It wasn’t until the second day of Math 115 my first semester here that I realized I was in way over my head. After having rushed into class, my backpack unzipped in a manner that screamed “frantic freshman” and my graphing calculator buried under a pile of notebooks and folders, I sat down next to a group of students, all discussing their future academic plans. Wide-eyed, I listened to each individual recount their aspirations to major in STEM fields and how this class was just their “easy” step before ultimately conquering the heights of Calculus II and III. In contrast, I only needed one quantitative reasoning credit, and since I liked calculus in high school, I figured this class would be the reasonable answer … right? As the future engineers continued to prattle on about topics I did not understand, I quickly realized I had never doubted my academic prowess more.

I’ve experienced these feelings of doubt not only in academics, but also in athletics. My first day of collegiate cross-country camp, after getting back from what was supposed to be a relatively comfortable seven-mile run (that left the freshmen gasping for air), I panicked. Thoughts raced through my head such as “these people are all so much more talented than me,” “I don’t deserve to be here” and ultimately “am I just going to make a big fool out of myself?” As the days passed, these negative thoughts continued to stir in the back of my mind, slowly but surely eating away at my self-confidence.

Unfortunately for myself and many others, this sinking feeling of self-doubt and total unworthiness is all too common — especially at a university such as this one where thousands of bright students are brought together to learn. Just recently, I realized this feeling has a name. In 1978, psychologists Pauline Clance and Suzanne Imes coined the term “imposter syndrome” to describe the tendency of highly successful, highly intelligent people to believe their accomplishments are the result of luck, and that they are essentially total frauds. This description has a flair for the dramatic, but just think of the numerous times you have downplayed your past successes or doubted your abilities (despite palpable results) based on the thought that the people around you are so much more qualified or intelligent.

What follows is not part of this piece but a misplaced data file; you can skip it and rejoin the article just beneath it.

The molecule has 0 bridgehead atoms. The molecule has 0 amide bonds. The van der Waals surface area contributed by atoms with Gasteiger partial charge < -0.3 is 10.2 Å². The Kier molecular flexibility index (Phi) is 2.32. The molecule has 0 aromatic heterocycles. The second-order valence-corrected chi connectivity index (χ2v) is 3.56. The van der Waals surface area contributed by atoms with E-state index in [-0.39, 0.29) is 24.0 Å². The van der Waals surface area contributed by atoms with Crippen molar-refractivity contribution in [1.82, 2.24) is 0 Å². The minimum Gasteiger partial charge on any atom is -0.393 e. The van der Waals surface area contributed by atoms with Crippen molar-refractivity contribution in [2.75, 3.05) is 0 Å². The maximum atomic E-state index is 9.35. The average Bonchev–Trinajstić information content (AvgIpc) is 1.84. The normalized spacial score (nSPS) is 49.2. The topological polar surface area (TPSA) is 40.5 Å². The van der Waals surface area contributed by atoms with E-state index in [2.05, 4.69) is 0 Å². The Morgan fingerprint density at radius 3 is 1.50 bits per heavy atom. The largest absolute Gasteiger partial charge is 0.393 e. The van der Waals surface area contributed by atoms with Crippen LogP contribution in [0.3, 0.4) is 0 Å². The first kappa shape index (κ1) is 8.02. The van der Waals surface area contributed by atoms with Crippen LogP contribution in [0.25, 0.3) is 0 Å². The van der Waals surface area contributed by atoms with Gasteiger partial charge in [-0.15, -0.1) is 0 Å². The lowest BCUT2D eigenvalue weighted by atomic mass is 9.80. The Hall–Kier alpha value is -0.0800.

This phenomenon occurs not only in calculus class or in a varsity sport — but in the real world as well, from job interviews to acting in films to publishing critically acclaimed novels. Maya Angelou, of all people, said, “I have written 11 books, but each time I think, ‘Uh oh, they’re going to find out now. I’ve run a game on everybody, and they’re going to find me out.’ ”

I’m no Maya Angelou, but I can’t even count the number of times I’ve passed on submitting works of writing or applying for positions because I think I’m simply not good enough. Yet, by counting myself out from the get-go, I’m not being humble, I’m just being a coward and have no chance of ever achieving my dreams. Maybe it’s not inadequacy that we fear, but what lies beyond the vast expanses of our greatest potential.

I’m in no way telling you to be an obnoxious narcissist or to start believing you’re qualified to run this country, but just give yourself some credit. You made it here, you’re figuring things out and you’re still the same kick-butt person you were when you received your admission letter and laughed and danced around your kitchen — giddy at the idea of the numerous opportunities and dreams finally in your grasp.

Yes, I am on a team surrounded by some of the most talented girls in the nation, which can be intimidating, but it can also be incredibly motivating. I still doubt myself sometimes, but as the days wear on, I realize that I (along with all of my teammates) am here for a reason. It’s a definite adjustment, but that’s just the nature of life.

As for calculus? It was tough, but I made it through — just the same as everyone else. I soon realized that the future engineers who had so intimidated me at the beginning of the term were extremely helpful whenever I needed a problem explained or help with team homework. I struggled, but so did many people. My early feelings of inadequacy did not make me an “imposter” or “unqualified,” but simply human.

Kaela Theut can be reached at ktheut@umich.edu. 

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